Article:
Raising emotionally intelligent children

There is a lot of messaging aimed at parents around the importance of fostering academic intelligence in your kids. However, that is not the only kind of intelligence that matters.

Emotional intelligence (EQ) refers to how well we express, process and control our own emotions, and how well we understand, interpret, and respond to the emotions of others. It’s a skillset that kids can begin learning at any age and will deeply improve their success and wellbeing.


Studies indicate that emotional intelligence brings a variety of benefits to your child which advantage them throughout their entire life. Here are just a few of the ways emotional intelligence can be helpful:

Higher academic performance

Children with stronger levels of emotional intelligence tend to perform better on standardised tests and have higher grades.

Better relationships

The wisdom, empathy and skills that are associated with EQ help kids manage conflict and develop deeper friendships. Adults with high levels of emotional intelligence also report better relationships, both personally and at work.

Success during adulthood

Long term studies have shown that a child’s social and emotional skills in the first couple of school years may predict their lifelong success. Children who can share, cooperate and follow directions at age 5 appear to be more likely to gain college degrees and begin working full-time jobs by their mid-twenties.

Better mental health

People with a strong level of emotional intelligence are less likely to experience depression and other mental illnesses. When we look at the overall picture, the benefits of emotional intelligence make sense. A child who can calm themselves when they feel angry or upset, has better skills to cope in tough circumstances.

Equally, when a kid can express their emotions in a healthy way, they are more likely to maintain healthier relationships than a child who screams or reacts by saying mean things when they’re angry. The good news is everyone has the capacity to learn emotional intelligence skills. Children simply need adults to show them how.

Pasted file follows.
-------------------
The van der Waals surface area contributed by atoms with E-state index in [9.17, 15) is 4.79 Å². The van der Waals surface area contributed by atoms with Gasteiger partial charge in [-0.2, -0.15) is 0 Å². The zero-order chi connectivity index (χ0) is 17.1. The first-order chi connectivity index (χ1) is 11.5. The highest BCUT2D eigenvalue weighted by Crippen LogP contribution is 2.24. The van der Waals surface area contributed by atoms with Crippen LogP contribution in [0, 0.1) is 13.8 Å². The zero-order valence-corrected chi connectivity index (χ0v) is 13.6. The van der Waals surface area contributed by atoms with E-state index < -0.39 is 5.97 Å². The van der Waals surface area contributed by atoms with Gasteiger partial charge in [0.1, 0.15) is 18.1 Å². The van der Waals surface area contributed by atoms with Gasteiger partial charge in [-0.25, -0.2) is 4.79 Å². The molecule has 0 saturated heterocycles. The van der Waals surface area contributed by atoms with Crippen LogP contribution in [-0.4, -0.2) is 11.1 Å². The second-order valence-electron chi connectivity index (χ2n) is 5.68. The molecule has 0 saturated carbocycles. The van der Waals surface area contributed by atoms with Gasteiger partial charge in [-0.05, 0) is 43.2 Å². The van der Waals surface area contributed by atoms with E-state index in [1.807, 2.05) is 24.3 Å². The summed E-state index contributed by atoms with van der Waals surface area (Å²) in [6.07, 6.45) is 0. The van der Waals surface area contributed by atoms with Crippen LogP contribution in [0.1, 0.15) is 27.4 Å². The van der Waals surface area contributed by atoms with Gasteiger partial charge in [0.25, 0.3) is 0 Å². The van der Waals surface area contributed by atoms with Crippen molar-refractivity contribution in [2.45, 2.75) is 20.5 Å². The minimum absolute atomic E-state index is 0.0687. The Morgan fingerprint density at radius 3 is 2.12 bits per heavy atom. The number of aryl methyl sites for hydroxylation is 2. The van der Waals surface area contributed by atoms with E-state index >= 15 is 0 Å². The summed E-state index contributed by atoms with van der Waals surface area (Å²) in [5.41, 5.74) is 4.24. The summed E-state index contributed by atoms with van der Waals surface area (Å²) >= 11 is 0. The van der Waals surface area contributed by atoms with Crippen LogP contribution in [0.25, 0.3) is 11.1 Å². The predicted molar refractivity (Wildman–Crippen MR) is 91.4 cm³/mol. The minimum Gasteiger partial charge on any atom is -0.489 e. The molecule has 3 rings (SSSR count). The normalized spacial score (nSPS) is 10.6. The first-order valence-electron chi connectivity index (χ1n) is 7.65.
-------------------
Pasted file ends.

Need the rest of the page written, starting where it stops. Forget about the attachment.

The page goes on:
Name emotions

Kids need to know how to recognise what they feel. You can help them by naming the emotion you think your child is experiencing. Try phrases such as “it seems like you feel angry right now. Is that right?” or “are you feeling disappointed that we aren’t going to the playground today?”

Emotional words such as annoyed, hurt, sad or frustrated will grow a vocabulary to express feelings. Be sure to share words for positive feelings too, such as happy, excited, amazed and hopeful.

Show empathy

It’s easy to minimise your child’s upset, especially if they’re being a tad dramatic! But dismissive comments can teach your child that the way they feel is wrong. A healthier approach is to validate their feelings even if you don’t understand why they’re frustrated. Let’s say your child isn’t allowed to go outside and play until their playroom is tidy and they get worked up. Here, you could say “I feel upset when I don’t get to do what I want too. It’s tough sometimes to keep working when I don’t want to.”

By showing your child that you understand how they’re feeling on the inside, they’ll feel less need to express feelings through tears and shouting.

Be a positive role model

The best way to teach your child how to express feelings is by demonstrating these skills in your own behaviour. Use emotional words in normal conversation with your child, with sentences such as “I feel happy when we have our family movie night”or “I feel disappointed when the chores aren’t done.”

Teach coping techniques

Knowing how to deal with complicated feelings will set your child up for success in life. Being able to self-soothe, manage anger or look at fears is invaluable.

Get your child to take a few deep breaths when angry. Engage them with the idea of calming activities when they’re upset, like listening to gentle music, taking a bath, or anything that makes them feel settled. Colouring books can be a great way to deal with stress, for all ages (including adults!). Having techniques to address different feelings gives your child tools to navigate regulating their own emotions. This will be a hugely beneficial skill in life.

Make it an ongoing goal

Much like nurturing IQ, there is always room for improvement when it comes to your kid’s emotional intelligence. Their skills will be tested by the ups and downs of childhood and adolescence. As they mature, they will come across different challenges to their skills. It’s a great idea to make skill building a goal in your everyday life. This means finding as many ways as you can to discuss feelings. This could be the emotions of various characters in books or movies.

Discuss better ways problems could have been resolved or relations with other characters could have been improved. With older children, talk about issues on the news or real-life situations. Make these conversations regular and normal.


Use your child’s mistakes as learning opportunities to grow – turn a negative into a positive. There will always be times when they act out in anger or they hurt someone’s feelings. In these instances, take the time to talk about how they can do better in the future. With your ongoing encouragement, support and guidance, your child can develop the emotional intelligence and mental resilience they’ll need to succeed in life.

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